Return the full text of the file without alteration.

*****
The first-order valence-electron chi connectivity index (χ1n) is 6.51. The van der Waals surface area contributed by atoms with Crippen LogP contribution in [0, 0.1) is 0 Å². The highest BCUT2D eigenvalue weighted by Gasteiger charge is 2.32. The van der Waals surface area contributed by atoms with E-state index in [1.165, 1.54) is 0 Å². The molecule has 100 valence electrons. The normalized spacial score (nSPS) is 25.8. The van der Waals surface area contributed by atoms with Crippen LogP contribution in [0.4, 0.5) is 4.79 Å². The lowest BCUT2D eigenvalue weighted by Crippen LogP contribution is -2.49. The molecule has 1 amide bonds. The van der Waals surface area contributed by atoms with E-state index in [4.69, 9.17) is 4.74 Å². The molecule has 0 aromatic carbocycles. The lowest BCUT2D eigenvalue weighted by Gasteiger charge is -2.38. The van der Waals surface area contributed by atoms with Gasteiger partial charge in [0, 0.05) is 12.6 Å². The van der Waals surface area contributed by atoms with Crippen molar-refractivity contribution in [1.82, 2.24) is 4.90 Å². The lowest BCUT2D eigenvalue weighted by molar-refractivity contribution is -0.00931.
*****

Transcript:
The first-order valence-electron chi connectivity index (χ1n) is 6.51. The van der Waals surface area contributed by atoms with Crippen LogP contribution in [0, 0.1) is 0 Å². The highest BCUT2D eigenvalue weighted by Gasteiger charge is 2.32. The van der Waals surface area contributed by atoms with E-state index in [1.165, 1.54) is 0 Å². The molecule has 100 valence electrons. The normalized spacial score (nSPS) is 25.8. The van der Waals surface area contributed by atoms with Crippen LogP contribution in [0.4, 0.5) is 4.79 Å². The lowest BCUT2D eigenvalue weighted by Crippen LogP contribution is -2.49. The molecule has 1 amide bonds. The van der Waals surface area contributed by atoms with E-state index in [4.69, 9.17) is 4.74 Å². The molecule has 0 aromatic carbocycles. The lowest BCUT2D eigenvalue weighted by Gasteiger charge is -2.38. The van der Waals surface area contributed by atoms with Gasteiger partial charge in [0, 0.05) is 12.6 Å². The van der Waals surface area contributed by atoms with Crippen molar-refractivity contribution in [1.82, 2.24) is 4.90 Å². The lowest BCUT2D eigenvalue weighted by molar-refractivity contribution is -0.00931.